# Nitrate Levels in the Rock Creek Park Watershed, Washington DC, 2: Variability

This material is replicated on a number of sites as part of the SERC Pedagogic Service Project
Initial Publication Date: October 13, 2011 | Reviewed: March 2, 2023

## Summary

This Spreadsheets Across the Curriculum activity is the second of a two-part series illustrating elementary statistical measures of exploratory data analysis in the context of water-quality data for a stream in an urban park. The first module focused on measures of central tendency for nitrate and total phosphorus data. This module focuses on measures of variability (variance, standard deviation), which are used to examine an outlier value – a nitrate measure twice as large as the next highest values. Students work with the entire nitrate dataset (2006-2007), calculate variance and standard deviation from their definitions, calculate them again from the built-in functions, determine the z-scores for each measurement, plot the scatter of z-score vs. measured value to see the distribution, and determine that yes, indeed, the high value is an outlier. Without taking a position of the cause of the high value (unusual event or technical error), students explore its effect on the summary statistics they have calculated in the two modules.

This material is based upon work supported by the National Science Foundation under Grant Number NSF DUE-0836566. Any opinions, findings, and conclusions or recommendations expressed in this material are those of the author(s) and do not necessarily reflect the views of the National Science Foundation.

Used this activity? Share your experiences and modifications

## Learning Goals

### Students will:

• Examine an outlier in the nitrate data they plotted in the first module of this two part series.
• Calculate variance and standard deviation of the nitrate deviation two ways: brute force from the definitions, and the easy way using Excel's built-in function.
• Calculate z-scores for the nitrate values
• Do a site calculation using the normal frequency distribution and the normal distribution function to determine the probability of measurements within one, two and three standard deviations of the mean (68, 95, and 99.7%, respectively) for normally distributed data.
• See visually that these data are not normal (the data are positively skewed), but nevertheless calculate that the z-score of the outlier value is impressive (more than 6).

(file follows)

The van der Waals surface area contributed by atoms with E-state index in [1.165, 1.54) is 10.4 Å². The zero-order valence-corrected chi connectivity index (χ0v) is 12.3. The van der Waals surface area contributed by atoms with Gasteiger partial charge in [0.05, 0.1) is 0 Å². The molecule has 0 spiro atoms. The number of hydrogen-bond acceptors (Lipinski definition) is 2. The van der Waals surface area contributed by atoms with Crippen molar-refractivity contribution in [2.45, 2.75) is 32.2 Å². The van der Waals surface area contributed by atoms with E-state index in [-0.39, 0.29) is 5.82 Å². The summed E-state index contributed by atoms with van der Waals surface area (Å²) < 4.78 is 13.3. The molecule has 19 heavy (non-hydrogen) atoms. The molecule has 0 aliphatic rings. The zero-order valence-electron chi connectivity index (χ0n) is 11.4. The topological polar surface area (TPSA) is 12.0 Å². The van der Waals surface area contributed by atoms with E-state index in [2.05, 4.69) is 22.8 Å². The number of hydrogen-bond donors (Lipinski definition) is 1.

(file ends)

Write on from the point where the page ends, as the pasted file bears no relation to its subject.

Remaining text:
• Consider the effect on the summary statistics (mean, median, mode, range, variance, standard deviation) if the outlier were disregarded

### In the process the students will:

• Get familiar with the variance and standard deviation and see some uses for them (expressions of variability; a way of expressing distance from the mean; a way to evaluate an outlier)

• See that range and mean are sensitive to outliers.

• Learn where the magical 68, 95, and 99.7% values come from, and that not all distributions are normal.

## Context for Use

This module is designed for potential use in the Geology of National Parks service course at USF. The course is offered as an online course every semester. It includes readings from Parks and Plates, weekly quizzes based on that textbook, and weekly student activities designed to align the course with the University's general education requirements. This module is intended to be one of those activities, with the specific goal of meeting the gen-ed quantitative literacy dimension.

## Description and Teaching Materials

The module is a PowerPoint presentation with embedded spreadsheets. Click on the link below to download a copy of the module.

• ### PowerPoint SSACgnp.TD367.LV1.10(PowerPoint 7.7MB Jun1 13)

Optimal results are achieved with Microsoft Office 2007 or later; the module will function in earlier versions with slight cosmetic compromises. If the embedded spreadsheets are not visible, save the PowerPoint file to disk and open it from there.

The above PowerPoint presentation file is the student version of the module. It includes a template for students to use to complete the spreadsheet(s) and answer the end-of-module questions, and then turn in for grading.

An instructor version is available by request. The instructor version includes the completed spreadsheet. Send your request to Len Vacher (vacher@usf.edu) by filling out and submitting the Instructor Module Request Form.

## Teaching Notes and Tips

The module is constructed to be a stand-alone resource. It can be used as a homework assignment, lab activity, or as the basis of an interactive classroom activity. The Rock Creek 1 and 2 set was used as an out-of-class activity in Computational Geology (a QL course for geology majors) in Fall 2010 and Fall 2011 after the students had worked through several other modules, notably the two about Yellowstone geysers involving histograms. In general, the students considered these modules to be among the more challenging of the collection, but within their range of expectations for level of difficulty. They have not been implemented in the introductory-level Geology of National Parks course.

## Assessment

There is a slide at the end of the presentation that contains end-of-module questions. The end-of-module questions can be used to examine student understanding and learning gains from the module. Pre/post test, pre/post test answer key, and answer key for end-of-module questions are at the end of the instructor version of the module.

## References and Resources

Rock Creek Park

US National Park Service (NPS)

-